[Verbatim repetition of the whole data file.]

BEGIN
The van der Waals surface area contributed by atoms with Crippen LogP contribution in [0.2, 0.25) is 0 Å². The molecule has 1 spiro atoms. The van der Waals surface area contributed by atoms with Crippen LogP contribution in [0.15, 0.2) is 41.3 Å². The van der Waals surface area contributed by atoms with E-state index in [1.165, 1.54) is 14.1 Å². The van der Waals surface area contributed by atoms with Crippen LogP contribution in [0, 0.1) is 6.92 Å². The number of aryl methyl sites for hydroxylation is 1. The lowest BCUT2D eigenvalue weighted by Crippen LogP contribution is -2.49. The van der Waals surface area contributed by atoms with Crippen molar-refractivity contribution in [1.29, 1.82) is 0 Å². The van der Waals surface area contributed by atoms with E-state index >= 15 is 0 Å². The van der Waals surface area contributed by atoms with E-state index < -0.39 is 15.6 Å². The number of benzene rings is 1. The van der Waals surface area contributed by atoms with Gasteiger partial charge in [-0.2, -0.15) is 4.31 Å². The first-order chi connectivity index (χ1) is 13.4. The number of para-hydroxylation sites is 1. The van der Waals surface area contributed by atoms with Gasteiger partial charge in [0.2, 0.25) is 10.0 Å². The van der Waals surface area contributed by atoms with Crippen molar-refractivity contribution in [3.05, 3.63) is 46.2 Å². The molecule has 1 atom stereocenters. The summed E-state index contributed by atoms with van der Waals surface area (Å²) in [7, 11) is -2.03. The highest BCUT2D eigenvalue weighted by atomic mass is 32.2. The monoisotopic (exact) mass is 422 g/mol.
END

The van der Waals surface area contributed by atoms with Crippen LogP contribution in [0.2, 0.25) is 0 Å². The molecule has 1 spiro atoms. The van der Waals surface area contributed by atoms with Crippen LogP contribution in [0.15, 0.2) is 41.3 Å². The van der Waals surface area contributed by atoms with E-state index in [1.165, 1.54) is 14.1 Å². The van der Waals surface area contributed by atoms with Crippen LogP contribution in [0, 0.1) is 6.92 Å². The number of aryl methyl sites for hydroxylation is 1. The lowest BCUT2D eigenvalue weighted by Crippen LogP contribution is -2.49. The van der Waals surface area contributed by atoms with Crippen molar-refractivity contribution in [1.29, 1.82) is 0 Å². The van der Waals surface area contributed by atoms with E-state index >= 15 is 0 Å². The van der Waals surface area contributed by atoms with E-state index < -0.39 is 15.6 Å². The number of benzene rings is 1. The van der Waals surface area contributed by atoms with Gasteiger partial charge in [-0.2, -0.15) is 4.31 Å². The first-order chi connectivity index (χ1) is 13.4. The number of para-hydroxylation sites is 1. The van der Waals surface area contributed by atoms with Gasteiger partial charge in [0.2, 0.25) is 10.0 Å². The van der Waals surface area contributed by atoms with Crippen molar-refractivity contribution in [3.05, 3.63) is 46.2 Å². The molecule has 1 atom stereocenters. The summed E-state index contributed by atoms with van der Waals surface area (Å²) in [7, 11) is -2.03. The highest BCUT2D eigenvalue weighted by atomic mass is 32.2. The monoisotopic (exact) mass is 422 g/mol.